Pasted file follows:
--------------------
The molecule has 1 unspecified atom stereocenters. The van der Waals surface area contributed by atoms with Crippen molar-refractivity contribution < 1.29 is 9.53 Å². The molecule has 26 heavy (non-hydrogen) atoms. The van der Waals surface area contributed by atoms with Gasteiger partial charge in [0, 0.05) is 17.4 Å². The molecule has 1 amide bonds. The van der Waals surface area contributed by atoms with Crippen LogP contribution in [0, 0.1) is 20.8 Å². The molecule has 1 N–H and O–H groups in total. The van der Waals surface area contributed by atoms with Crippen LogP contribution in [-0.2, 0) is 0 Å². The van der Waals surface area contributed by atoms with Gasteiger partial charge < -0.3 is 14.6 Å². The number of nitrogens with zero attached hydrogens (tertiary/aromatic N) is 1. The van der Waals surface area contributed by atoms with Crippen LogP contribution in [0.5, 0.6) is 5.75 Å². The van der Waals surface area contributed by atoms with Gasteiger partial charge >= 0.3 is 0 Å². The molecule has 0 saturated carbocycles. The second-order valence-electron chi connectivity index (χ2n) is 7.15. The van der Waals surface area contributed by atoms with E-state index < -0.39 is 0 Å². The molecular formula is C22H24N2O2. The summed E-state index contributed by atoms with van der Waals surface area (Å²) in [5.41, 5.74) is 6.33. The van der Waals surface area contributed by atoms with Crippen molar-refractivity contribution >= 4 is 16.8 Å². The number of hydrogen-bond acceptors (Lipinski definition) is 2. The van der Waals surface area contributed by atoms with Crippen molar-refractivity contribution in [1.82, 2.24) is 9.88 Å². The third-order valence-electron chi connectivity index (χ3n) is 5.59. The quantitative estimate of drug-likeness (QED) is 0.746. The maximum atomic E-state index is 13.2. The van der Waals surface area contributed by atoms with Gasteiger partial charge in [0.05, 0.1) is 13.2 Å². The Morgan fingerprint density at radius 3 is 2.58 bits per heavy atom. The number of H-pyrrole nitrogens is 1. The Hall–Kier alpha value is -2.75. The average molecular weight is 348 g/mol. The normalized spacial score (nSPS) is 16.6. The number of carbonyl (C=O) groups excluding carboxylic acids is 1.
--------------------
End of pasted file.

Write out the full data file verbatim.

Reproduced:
The molecule has 1 unspecified atom stereocenters. The van der Waals surface area contributed by atoms with Crippen molar-refractivity contribution < 1.29 is 9.53 Å². The molecule has 26 heavy (non-hydrogen) atoms. The van der Waals surface area contributed by atoms with Gasteiger partial charge in [0, 0.05) is 17.4 Å². The molecule has 1 amide bonds. The van der Waals surface area contributed by atoms with Crippen LogP contribution in [0, 0.1) is 20.8 Å². The molecule has 1 N–H and O–H groups in total. The van der Waals surface area contributed by atoms with Crippen LogP contribution in [-0.2, 0) is 0 Å². The van der Waals surface area contributed by atoms with Gasteiger partial charge < -0.3 is 14.6 Å². The number of nitrogens with zero attached hydrogens (tertiary/aromatic N) is 1. The van der Waals surface area contributed by atoms with Crippen LogP contribution in [0.5, 0.6) is 5.75 Å². The van der Waals surface area contributed by atoms with Gasteiger partial charge >= 0.3 is 0 Å². The molecule has 0 saturated carbocycles. The second-order valence-electron chi connectivity index (χ2n) is 7.15. The van der Waals surface area contributed by atoms with E-state index < -0.39 is 0 Å². The molecular formula is C22H24N2O2. The summed E-state index contributed by atoms with van der Waals surface area (Å²) in [5.41, 5.74) is 6.33. The van der Waals surface area contributed by atoms with Crippen molar-refractivity contribution >= 4 is 16.8 Å². The number of hydrogen-bond acceptors (Lipinski definition) is 2. The van der Waals surface area contributed by atoms with Crippen molar-refractivity contribution in [1.82, 2.24) is 9.88 Å². The third-order valence-electron chi connectivity index (χ3n) is 5.59. The quantitative estimate of drug-likeness (QED) is 0.746. The maximum atomic E-state index is 13.2. The van der Waals surface area contributed by atoms with Gasteiger partial charge in [0.05, 0.1) is 13.2 Å². The Morgan fingerprint density at radius 3 is 2.58 bits per heavy atom. The number of H-pyrrole nitrogens is 1. The Hall–Kier alpha value is -2.75. The average molecular weight is 348 g/mol. The normalized spacial score (nSPS) is 16.6. The number of carbonyl (C=O) groups excluding carboxylic acids is 1.